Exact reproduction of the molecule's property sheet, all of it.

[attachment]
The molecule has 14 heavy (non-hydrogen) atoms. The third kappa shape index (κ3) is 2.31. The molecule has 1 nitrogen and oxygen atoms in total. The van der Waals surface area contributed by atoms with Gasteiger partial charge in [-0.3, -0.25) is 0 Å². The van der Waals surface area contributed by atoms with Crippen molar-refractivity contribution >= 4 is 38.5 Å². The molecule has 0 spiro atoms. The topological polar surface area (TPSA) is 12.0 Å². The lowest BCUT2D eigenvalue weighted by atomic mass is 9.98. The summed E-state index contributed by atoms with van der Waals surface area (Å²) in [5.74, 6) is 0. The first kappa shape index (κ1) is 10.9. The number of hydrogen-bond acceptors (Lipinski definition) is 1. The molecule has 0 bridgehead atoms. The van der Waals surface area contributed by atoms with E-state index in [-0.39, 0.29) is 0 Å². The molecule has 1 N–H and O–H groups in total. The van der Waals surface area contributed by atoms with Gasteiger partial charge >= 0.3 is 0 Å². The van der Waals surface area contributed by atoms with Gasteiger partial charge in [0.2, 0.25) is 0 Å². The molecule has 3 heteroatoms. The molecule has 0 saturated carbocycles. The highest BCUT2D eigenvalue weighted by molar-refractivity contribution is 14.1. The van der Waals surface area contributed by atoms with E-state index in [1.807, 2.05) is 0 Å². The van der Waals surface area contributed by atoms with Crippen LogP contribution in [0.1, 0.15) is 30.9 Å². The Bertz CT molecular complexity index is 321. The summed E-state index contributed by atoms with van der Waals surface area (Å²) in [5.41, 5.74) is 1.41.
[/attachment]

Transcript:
The molecule has 14 heavy (non-hydrogen) atoms. The third kappa shape index (κ3) is 2.31. The molecule has 1 nitrogen and oxygen atoms in total. The van der Waals surface area contributed by atoms with Gasteiger partial charge in [-0.3, -0.25) is 0 Å². The van der Waals surface area contributed by atoms with Crippen molar-refractivity contribution >= 4 is 38.5 Å². The molecule has 0 spiro atoms. The topological polar surface area (TPSA) is 12.0 Å². The lowest BCUT2D eigenvalue weighted by atomic mass is 9.98. The summed E-state index contributed by atoms with van der Waals surface area (Å²) in [5.74, 6) is 0. The first kappa shape index (κ1) is 10.9. The number of hydrogen-bond acceptors (Lipinski definition) is 1. The molecule has 0 bridgehead atoms. The van der Waals surface area contributed by atoms with E-state index in [-0.39, 0.29) is 0 Å². The molecule has 1 N–H and O–H groups in total. The van der Waals surface area contributed by atoms with Gasteiger partial charge >= 0.3 is 0 Å². The van der Waals surface area contributed by atoms with Gasteiger partial charge in [0.2, 0.25) is 0 Å². The molecule has 3 heteroatoms. The molecule has 0 saturated carbocycles. The highest BCUT2D eigenvalue weighted by molar-refractivity contribution is 14.1. The van der Waals surface area contributed by atoms with E-state index in [1.807, 2.05) is 0 Å². The van der Waals surface area contributed by atoms with Crippen LogP contribution in [0.1, 0.15) is 30.9 Å². The Bertz CT molecular complexity index is 321. The summed E-state index contributed by atoms with van der Waals surface area (Å²) in [5.41, 5.74) is 1.41.